What We Know About ISIS-Inspired Belgium Machete Attacker

Belgian police in Charleroi
Police secure the area around a police building following a machete attack, Charleroi, Belgium, August 6. Virginie Lefour/AFP/Getty Images

Belgian authorities have identified the attacker who launched an assault on police officers with a machete on Saturday, in an attack claimed by the Islamic State militant group (ISIS).

A policewoman shot dead the man, named only by his initials K.B., after he wounded two female police officers, one seriously in the face and neck, outside a police station in the Belgian city of Charleroi, located 60 kilometers south of Brussels.

Police spokesman David Quinaux told Belgian broadcasters that the attacker had "taken a machete out of a sports bag he was carrying and dealt very violent blows to the faces of the two policewomen." He had no other weapons or explosives on his person.

Officials said Sunday that he was a 33-year-old Algerian national. He had been residing in Belgium illegally since 2012. His illegal status was known to authorities but he had no previous convictions for extremist-related activity.

While attackers in recent extremist incidents in both Germany and France, a suicide bombing outside a music festival and the murder of a Catholic priest respectively, have filmed a pledge of allegiance to ISIS to precede their attacks, no such video has been found in relation to the Charleroi attacker.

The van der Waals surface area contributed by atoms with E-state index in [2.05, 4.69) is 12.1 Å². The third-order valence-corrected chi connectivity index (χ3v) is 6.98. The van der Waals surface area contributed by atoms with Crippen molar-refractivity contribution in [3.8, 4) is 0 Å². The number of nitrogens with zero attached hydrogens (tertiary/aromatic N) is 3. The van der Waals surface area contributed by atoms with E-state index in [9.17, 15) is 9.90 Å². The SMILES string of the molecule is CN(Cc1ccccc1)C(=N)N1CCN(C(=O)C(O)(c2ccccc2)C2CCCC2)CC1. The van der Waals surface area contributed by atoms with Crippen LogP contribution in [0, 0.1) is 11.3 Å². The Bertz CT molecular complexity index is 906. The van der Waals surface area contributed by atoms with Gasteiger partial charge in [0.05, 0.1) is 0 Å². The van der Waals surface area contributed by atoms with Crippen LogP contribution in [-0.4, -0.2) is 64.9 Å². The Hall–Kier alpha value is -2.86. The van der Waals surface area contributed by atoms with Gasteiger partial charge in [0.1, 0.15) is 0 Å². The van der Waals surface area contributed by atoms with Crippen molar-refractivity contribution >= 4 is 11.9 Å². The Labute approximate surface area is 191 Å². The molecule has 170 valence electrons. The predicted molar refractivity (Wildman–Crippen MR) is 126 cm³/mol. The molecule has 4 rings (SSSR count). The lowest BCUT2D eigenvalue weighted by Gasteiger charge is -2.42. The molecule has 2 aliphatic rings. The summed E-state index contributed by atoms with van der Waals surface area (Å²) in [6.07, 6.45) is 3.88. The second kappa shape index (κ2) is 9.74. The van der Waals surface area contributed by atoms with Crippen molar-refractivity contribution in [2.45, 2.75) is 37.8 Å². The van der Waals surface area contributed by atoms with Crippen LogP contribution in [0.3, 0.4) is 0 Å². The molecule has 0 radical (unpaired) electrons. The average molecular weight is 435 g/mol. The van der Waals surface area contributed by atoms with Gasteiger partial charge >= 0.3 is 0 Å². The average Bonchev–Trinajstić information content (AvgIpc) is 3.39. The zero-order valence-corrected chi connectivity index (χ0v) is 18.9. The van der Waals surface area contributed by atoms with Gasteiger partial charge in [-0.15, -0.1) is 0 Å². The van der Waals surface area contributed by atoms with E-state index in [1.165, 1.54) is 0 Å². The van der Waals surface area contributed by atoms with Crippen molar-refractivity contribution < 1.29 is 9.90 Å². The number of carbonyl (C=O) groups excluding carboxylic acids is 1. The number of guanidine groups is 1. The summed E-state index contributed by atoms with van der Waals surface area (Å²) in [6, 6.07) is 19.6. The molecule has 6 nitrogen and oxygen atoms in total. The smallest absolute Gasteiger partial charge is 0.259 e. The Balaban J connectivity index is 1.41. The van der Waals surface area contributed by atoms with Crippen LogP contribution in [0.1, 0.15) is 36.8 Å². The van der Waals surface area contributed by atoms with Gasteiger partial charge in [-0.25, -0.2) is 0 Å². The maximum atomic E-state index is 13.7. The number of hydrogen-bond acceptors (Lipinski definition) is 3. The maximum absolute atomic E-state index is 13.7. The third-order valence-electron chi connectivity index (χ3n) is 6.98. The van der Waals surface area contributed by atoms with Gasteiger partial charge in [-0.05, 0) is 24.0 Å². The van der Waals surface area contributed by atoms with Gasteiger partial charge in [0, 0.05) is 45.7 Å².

But he is reported to have shouted Allahu Akbar, or "God is great," as he carried out the attack and Belgian Prime Minister Charles Michel said authorities had launched an investigation into "attempted terrorist murders" in connection with the attack.

"The terrorist track is the possibility which is under analysis at this point," he said.

ISIS's Amaq news agency said that K.B. was one of the group's "soldiers" who had taken it upon himself to act "in response to calls to target citizens" of the U.S.-led coalition fighting the radical Islamist group in Iraq and Syria.

K.B.'s nationality is significant as it is a continuation of a trend of North African attackers targeting Belgium and France. In March's Brussels attacks, three men of North African descent carried out a triple suicide bombing on Brussels airport and the Maalbeek metro station, leaving 32 dead. A number of attackers of North African descent planned and carried out the Paris attacks in November 2015, killing 130 people.